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Elmhurst responds to Decent Homes Standard Consultation


Elmhurst has issued a response to the government’s consultation, which proposes to introduce a legally binding Decent Homes Standard in England’s Private Rented Sector.

The proposed standard will be broadly consistent with the one used in the social rented sector  but includes adjustments to reflect the specific circumstances of the private rented sector- this includes reflecting the existing requirement to meet minimum energy efficiency standards in the private rented sector.

What is considered a ‘decent’ home in the private rented sector?

A decent home in the PRS must meet all of the following four criteria in order to meet the Decent Homes Standard:

  1. It must meet the current statutory minimum standard for housing
  2. It must be in a reasonable state of repair
  3. It must have reasonable facilities and services; and
  4. It must provide a reasonable degree of thermal comfort

Elmhurst’s Response

Elmhurst has issued a response to this consultation, and overall, agrees with the proposal to introduce the Decent Homes Standard within the private rented sector. However, further clarity with regards to targets should be considered. Our response can be summarised by the following points:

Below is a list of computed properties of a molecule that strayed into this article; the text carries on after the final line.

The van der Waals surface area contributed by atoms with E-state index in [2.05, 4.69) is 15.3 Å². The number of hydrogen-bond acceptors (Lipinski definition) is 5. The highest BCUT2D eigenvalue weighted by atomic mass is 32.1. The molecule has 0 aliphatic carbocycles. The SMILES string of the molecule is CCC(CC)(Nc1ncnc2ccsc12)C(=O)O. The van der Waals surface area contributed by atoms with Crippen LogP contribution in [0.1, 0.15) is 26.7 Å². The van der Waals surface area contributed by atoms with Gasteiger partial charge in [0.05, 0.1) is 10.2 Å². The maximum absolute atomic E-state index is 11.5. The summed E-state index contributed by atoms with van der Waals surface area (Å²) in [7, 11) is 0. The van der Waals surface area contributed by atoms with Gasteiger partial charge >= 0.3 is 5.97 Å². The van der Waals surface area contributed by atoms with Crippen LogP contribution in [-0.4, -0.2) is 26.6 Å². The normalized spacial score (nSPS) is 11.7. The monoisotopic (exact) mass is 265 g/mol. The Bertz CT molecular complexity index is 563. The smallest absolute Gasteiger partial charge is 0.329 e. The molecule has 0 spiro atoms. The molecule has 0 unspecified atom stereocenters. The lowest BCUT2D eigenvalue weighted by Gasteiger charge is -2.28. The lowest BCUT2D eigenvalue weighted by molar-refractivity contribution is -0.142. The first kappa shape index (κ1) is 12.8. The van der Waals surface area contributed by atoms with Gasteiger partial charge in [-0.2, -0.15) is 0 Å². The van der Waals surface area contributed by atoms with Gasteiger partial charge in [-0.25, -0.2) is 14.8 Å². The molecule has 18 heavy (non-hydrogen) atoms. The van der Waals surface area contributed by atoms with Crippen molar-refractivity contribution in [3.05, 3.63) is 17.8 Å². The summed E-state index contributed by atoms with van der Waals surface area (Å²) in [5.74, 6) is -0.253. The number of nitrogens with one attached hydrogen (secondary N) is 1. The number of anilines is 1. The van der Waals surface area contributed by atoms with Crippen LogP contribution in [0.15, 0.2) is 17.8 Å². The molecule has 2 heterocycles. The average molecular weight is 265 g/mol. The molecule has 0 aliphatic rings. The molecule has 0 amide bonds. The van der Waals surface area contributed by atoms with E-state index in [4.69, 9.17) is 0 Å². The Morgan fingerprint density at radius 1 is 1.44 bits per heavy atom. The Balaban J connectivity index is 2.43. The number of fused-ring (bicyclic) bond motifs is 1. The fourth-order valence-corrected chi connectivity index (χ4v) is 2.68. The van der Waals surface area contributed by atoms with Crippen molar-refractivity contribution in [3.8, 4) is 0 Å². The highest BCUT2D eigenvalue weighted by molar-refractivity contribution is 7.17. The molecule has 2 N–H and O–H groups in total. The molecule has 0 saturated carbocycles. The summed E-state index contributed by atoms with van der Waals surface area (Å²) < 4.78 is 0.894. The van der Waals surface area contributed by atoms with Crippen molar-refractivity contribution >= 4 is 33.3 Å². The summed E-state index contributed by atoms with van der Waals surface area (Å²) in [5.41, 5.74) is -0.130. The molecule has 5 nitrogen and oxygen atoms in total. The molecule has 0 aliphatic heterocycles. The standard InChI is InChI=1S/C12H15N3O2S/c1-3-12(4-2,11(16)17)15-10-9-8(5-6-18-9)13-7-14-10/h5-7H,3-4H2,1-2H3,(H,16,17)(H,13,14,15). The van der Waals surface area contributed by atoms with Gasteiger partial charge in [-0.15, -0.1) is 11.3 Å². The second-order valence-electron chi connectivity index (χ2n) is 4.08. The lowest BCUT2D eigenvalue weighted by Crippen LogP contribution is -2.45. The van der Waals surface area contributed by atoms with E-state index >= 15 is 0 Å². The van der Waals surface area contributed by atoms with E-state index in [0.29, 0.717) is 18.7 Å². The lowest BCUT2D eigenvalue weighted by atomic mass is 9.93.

Publish the results of MEES

We would encourage government to publish the results of the Minimum Energy Efficiency Standards (MEES) as soon as possible to allow landlords to begin implementing improvements measures to the their properties. It has been almost 2 years since the Improving the energy performance of privately rented homes consultation, was released. This consultation proposed the introduction of a new target of Energy Performance Certificate (EPC) Band C by 2030 for private rented homes. We still await the result of this consultation, today.

Use existing energy professionals

Energy Assessors are in a great position to provide landlords with advice in relation the energy certificates and what measures can be installed to improve a property.

The EPC should be used

The EPC must be the tool to measure the thermal comfort of a property. The majority of heating systems described in criterion D:

  • any gas or oil programmable central heating; or
  • electric storage heaters; or
  • warm air systems; or
  • underfloor systems; or
  • programmable LPG/solid fuel central heating; or
  • similarly efficient heating systems.


would be costly to run, which would be reflected on the EPC, plunging tenants in to fuel poverty. We would encourage government to align this standard with their other policies and consider whether the target is moving people away from fuel poverty, having more efficient homes, or reducing carbon emissions.

Adopt PAS 2035

We would encourage that this standard adopts PAS 2035. This will enable clear energy efficiency measures to be installed based on the condition of properties. Ultimately working with fabric first, then moving on to improving the heating system(s).

The ‘A Decent Homes Standard in the private rented sector: consultation‘ is still open to responses from landlords, tenants and other professionals operating in the sector until Friday 14th October.